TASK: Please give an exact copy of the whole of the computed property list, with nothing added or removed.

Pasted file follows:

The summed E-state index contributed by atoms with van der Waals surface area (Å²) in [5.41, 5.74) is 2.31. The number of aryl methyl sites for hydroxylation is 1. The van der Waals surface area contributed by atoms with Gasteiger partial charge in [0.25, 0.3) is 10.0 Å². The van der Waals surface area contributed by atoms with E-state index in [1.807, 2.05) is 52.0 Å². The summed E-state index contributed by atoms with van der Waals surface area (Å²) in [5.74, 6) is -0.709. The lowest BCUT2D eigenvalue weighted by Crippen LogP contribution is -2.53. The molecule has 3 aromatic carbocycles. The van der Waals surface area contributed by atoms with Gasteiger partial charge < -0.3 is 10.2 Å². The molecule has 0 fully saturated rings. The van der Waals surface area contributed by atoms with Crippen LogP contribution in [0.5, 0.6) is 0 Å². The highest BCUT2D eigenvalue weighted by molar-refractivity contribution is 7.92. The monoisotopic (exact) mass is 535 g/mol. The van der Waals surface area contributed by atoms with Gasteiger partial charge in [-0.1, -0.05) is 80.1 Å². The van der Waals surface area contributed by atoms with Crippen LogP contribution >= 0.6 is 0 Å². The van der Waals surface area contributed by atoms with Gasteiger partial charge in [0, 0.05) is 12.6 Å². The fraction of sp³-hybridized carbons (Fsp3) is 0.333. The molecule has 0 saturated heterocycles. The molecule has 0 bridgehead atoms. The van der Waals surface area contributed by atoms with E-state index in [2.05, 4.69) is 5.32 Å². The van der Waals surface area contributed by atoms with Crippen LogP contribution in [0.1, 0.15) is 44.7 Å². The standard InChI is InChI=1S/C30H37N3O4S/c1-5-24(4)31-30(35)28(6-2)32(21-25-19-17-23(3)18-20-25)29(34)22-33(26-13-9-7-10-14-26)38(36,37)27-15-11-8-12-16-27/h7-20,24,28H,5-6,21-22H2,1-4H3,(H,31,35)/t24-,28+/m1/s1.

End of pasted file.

The summed E-state index contributed by atoms with van der Waals surface area (Å²) in [5.41, 5.74) is 2.31. The number of aryl methyl sites for hydroxylation is 1. The van der Waals surface area contributed by atoms with Gasteiger partial charge in [0.25, 0.3) is 10.0 Å². The van der Waals surface area contributed by atoms with E-state index in [1.807, 2.05) is 52.0 Å². The summed E-state index contributed by atoms with van der Waals surface area (Å²) in [5.74, 6) is -0.709. The lowest BCUT2D eigenvalue weighted by Crippen LogP contribution is -2.53. The molecule has 3 aromatic carbocycles. The van der Waals surface area contributed by atoms with Gasteiger partial charge < -0.3 is 10.2 Å². The molecule has 0 fully saturated rings. The van der Waals surface area contributed by atoms with Crippen LogP contribution in [0.5, 0.6) is 0 Å². The highest BCUT2D eigenvalue weighted by molar-refractivity contribution is 7.92. The monoisotopic (exact) mass is 535 g/mol. The van der Waals surface area contributed by atoms with Gasteiger partial charge in [-0.1, -0.05) is 80.1 Å². The van der Waals surface area contributed by atoms with Crippen LogP contribution >= 0.6 is 0 Å². The van der Waals surface area contributed by atoms with Gasteiger partial charge in [0, 0.05) is 12.6 Å². The fraction of sp³-hybridized carbons (Fsp3) is 0.333. The molecule has 0 saturated heterocycles. The molecule has 0 bridgehead atoms. The van der Waals surface area contributed by atoms with E-state index in [2.05, 4.69) is 5.32 Å². The van der Waals surface area contributed by atoms with Crippen LogP contribution in [0.1, 0.15) is 44.7 Å². The standard InChI is InChI=1S/C30H37N3O4S/c1-5-24(4)31-30(35)28(6-2)32(21-25-19-17-23(3)18-20-25)29(34)22-33(26-13-9-7-10-14-26)38(36,37)27-15-11-8-12-16-27/h7-20,24,28H,5-6,21-22H2,1-4H3,(H,31,35)/t24-,28+/m1/s1.